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I'm using SWIG 2.0.10 in Ubuntu to call C++ code in Java.

My C++ code is:

#include <vector>

typedef struct _bin
    char* name;
    float value;
} Bin;

typedef struct imgprops
    std::vector<Bin> color;
    int width;
    int height;
    char *print;
} ImageProperties;

class ImgPro

    ImageProperties *processImage(char* imagePath);

The processImage function definition is:

ImageProperties* ImgPro::processImage(char *imagePath)
    ImageProperties* imgProp = new ImageProperties();
    imgProp->width = 200;
    imgProp->height = 200;

    char* fp = new char(5);
    strcpy(fp, "abc!");
    imgProp->print = fp;

    Bin outputBin1;
    char *name1 = new char(strlen("red")+1);
    strcpy(name1, "red"); = name1;
    outputBin1.value = 0.125;

    Bin outputBin2;
    char *name2 = new char(strlen("blue")+1);
    strcpy(name2, "blue"); = name1;
    outputBin2.value = 0.27;

    vector<Bin> tempVec;
    imgProp->color = tempVec;
    return imgProp;


So, to generate the jni code using swig, i've used the following swig file (note: the vector.i file was created using this example ) :

%module CBIR

// to handle char** has String_Array in Java
%include <various.i>
%include "vector.i"

   #include "ImgPro.h"

// to handle char** has String_Array in Java
%apply char **STRING_ARRAY { char ** };

// memory release
%extend imgprops {
    if($self != NULL)
        // releasing print element
        if($self->print != NULL)
            delete[] $self->print;
        // releasing vector elements
        for(uint x = 0; x < $self->color.size(); x++)
                Bin currentBin = $self->color[x];
                if( != NULL)
        // releasing stuct Pointer
        delete $self;

%include "ImgPro.h"

%template(BinVec) std::vector<Bin>;

And this generates in the swig_wrap file the next function:

SWIGINTERN void delete_imgprops(imgprops *self){
    if(self != NULL)
        // releasing print element
        if(self->print != NULL)
            delete[] self->print;
        // releasing vector elements
        for(uint x = 0; x < self->color.size(); x++)
                Bin currentBin = self->color[x];
                if( != NULL)
        // releasing stuct Pointer
        delete self;

which is called in the delete ImageProperties c++ function.

However, running the following code in Java never releases the memory (calling the function delete_imgprops) allocated in C++:

ImgPro imgObject = new ImgPro();
ImageProperties propObject = imgObject.processImage("imagem123-jpg");            

int width = propObject.getWidth();
int height = propObject.getHeight();
String fingerPrint = propObject.getPrint();


So, after analyzing the code flow, i found the reason why the memory isn't released. The ImageProperties.Java file generated by SWIG contains, among others, the delete function:

public synchronized void delete() {
   if (swigCPtr != 0) {
     if (swigCMemOwn) {
       swigCMemOwn = false;
     swigCPtr = 0;

The line "CBIRJNI.delete_ImageProperties(swigCPtr);" is never called because the var swigCMemOwn is always false.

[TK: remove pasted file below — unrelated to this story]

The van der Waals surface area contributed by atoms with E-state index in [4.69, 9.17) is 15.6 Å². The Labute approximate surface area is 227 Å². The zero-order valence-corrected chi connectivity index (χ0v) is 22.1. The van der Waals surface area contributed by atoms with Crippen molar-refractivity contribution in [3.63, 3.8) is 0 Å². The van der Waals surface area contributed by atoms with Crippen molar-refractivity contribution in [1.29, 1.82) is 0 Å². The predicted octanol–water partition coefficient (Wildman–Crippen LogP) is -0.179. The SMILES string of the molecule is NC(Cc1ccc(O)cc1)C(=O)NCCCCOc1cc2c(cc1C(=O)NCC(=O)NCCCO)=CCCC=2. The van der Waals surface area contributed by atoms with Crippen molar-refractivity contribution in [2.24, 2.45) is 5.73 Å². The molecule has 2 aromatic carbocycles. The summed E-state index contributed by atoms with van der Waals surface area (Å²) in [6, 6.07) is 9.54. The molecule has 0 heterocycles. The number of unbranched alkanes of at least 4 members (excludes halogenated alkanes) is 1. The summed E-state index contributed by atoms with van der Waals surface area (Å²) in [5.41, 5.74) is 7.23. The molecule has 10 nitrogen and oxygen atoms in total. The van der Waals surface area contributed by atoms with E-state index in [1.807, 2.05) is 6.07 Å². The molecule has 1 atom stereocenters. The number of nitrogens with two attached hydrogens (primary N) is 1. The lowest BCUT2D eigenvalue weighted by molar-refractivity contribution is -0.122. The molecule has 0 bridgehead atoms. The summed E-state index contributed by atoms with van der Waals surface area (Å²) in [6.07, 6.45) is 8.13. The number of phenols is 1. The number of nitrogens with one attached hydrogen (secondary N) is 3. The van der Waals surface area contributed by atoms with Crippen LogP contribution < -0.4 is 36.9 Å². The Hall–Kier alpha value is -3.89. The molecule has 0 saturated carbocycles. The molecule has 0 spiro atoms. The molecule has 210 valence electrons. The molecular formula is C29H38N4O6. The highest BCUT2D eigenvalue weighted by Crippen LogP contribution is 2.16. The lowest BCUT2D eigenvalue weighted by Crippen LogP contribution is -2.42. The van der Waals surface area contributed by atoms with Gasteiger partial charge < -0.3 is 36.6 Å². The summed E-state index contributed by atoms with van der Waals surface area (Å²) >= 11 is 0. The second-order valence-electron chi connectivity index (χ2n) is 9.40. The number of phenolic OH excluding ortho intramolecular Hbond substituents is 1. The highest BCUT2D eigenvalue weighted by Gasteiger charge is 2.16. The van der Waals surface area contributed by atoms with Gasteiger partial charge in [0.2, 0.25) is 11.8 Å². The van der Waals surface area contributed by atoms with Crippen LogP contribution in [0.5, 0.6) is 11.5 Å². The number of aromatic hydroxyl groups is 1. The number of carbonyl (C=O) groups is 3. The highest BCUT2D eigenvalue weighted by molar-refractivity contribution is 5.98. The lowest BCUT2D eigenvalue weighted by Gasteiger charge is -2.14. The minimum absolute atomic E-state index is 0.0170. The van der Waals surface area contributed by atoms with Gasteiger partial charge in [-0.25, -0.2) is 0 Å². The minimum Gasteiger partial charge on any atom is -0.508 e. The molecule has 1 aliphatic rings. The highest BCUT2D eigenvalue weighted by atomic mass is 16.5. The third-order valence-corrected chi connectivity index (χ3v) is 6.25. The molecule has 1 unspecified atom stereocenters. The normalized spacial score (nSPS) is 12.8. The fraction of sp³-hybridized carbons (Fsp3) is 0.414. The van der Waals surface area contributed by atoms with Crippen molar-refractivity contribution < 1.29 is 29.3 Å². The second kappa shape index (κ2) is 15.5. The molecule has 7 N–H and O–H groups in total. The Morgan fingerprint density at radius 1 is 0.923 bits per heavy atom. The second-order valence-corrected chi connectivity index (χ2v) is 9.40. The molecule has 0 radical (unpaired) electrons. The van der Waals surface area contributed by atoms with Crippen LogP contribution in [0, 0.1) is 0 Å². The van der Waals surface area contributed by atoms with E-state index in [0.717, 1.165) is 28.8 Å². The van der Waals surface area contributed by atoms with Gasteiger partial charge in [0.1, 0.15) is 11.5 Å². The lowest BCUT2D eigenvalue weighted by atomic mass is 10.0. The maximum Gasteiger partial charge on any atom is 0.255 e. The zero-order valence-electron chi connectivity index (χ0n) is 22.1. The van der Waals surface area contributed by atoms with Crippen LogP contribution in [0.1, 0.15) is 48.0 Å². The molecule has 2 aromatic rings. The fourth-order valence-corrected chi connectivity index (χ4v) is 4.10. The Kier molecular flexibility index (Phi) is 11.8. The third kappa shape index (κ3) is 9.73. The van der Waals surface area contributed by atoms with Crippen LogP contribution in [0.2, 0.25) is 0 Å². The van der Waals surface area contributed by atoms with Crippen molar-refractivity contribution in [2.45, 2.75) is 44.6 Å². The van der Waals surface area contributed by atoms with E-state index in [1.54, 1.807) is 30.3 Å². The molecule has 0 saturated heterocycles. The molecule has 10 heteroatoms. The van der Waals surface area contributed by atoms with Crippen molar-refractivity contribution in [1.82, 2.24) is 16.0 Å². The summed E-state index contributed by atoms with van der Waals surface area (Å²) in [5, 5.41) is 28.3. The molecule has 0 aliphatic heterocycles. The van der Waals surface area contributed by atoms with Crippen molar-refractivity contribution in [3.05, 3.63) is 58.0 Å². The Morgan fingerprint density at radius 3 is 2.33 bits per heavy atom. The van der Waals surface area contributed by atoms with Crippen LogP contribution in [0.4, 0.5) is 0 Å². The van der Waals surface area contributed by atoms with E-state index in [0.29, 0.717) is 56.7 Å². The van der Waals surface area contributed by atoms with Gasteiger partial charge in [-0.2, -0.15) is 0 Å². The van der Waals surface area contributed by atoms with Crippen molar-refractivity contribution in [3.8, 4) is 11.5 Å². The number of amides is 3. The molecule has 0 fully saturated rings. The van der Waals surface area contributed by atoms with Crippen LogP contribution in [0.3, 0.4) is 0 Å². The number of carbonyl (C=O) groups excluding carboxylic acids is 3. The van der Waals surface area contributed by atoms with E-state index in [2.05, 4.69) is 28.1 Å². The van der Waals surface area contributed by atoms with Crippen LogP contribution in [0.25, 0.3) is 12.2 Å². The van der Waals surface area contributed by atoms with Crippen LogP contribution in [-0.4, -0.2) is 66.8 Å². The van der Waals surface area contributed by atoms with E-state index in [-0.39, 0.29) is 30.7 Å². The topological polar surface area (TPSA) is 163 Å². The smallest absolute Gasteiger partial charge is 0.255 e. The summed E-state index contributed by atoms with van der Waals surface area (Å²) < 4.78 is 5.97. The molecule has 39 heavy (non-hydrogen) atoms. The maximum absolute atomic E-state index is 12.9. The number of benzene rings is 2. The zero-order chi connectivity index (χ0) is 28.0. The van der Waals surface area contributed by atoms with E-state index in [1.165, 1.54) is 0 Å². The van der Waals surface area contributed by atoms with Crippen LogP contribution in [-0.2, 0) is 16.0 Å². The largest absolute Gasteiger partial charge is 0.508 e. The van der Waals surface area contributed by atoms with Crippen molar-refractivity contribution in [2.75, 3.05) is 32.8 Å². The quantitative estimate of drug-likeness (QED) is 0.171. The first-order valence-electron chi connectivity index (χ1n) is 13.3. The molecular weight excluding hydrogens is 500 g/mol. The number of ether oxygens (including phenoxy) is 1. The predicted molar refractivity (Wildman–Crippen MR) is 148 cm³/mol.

I understand that because the Java side doesn't alloc memory so it also doesn't release it, so what can i do to ensure that java releases memory without any modification on java files generated by swig?

The solution that i found to release the memory is to comment the if(swigCMemOwn) test on delete() function, but i don't think that it's the best way of do it!

Thanks, Sérgio

share|improve this question

You could check out the


directive (in swig 2.0) with a factory method. It tells swig that a particular function will return a new object and that the java proxy class should be responsible for cleaning up the c++ memory as well. The generated code will set swigCMemOwn to true resulting in the c++ destructor being called.

If you do call the delete method yourself, that's fine - you just have to change your style of programming to think of the swig'ed object as something like a file handle or a db connection. You call close() on those objects when you're done because you don't want to wait for java's GC to kick in at some unknown later point and collect this expensive resource- you want to manage it manually.

But you also obviously must remember to exercise good code discipline to make sure you don't use the java object anywhere after calling delete()

share|improve this answer

You should never call delete() manually. If you correctly implemented C++ destructor (or wherever you memory is freed) the memory will be released as soon as the Java wrapper object is released, SWIG wrapper code then will call appropriate method automatically. Read more at SWIG doc for Java.

share|improve this answer
I call delete() manually just in the tests phase, to see if the memory is released or not (because in this tests phase i have a small program that exists before the calling of the garbage collector). But my main doubts are what should i change in swig file (or even in the c++ implementation) to ensure that the memory is released on delete() method without any modification. – Sergio Jan 12 '14 at 21:50

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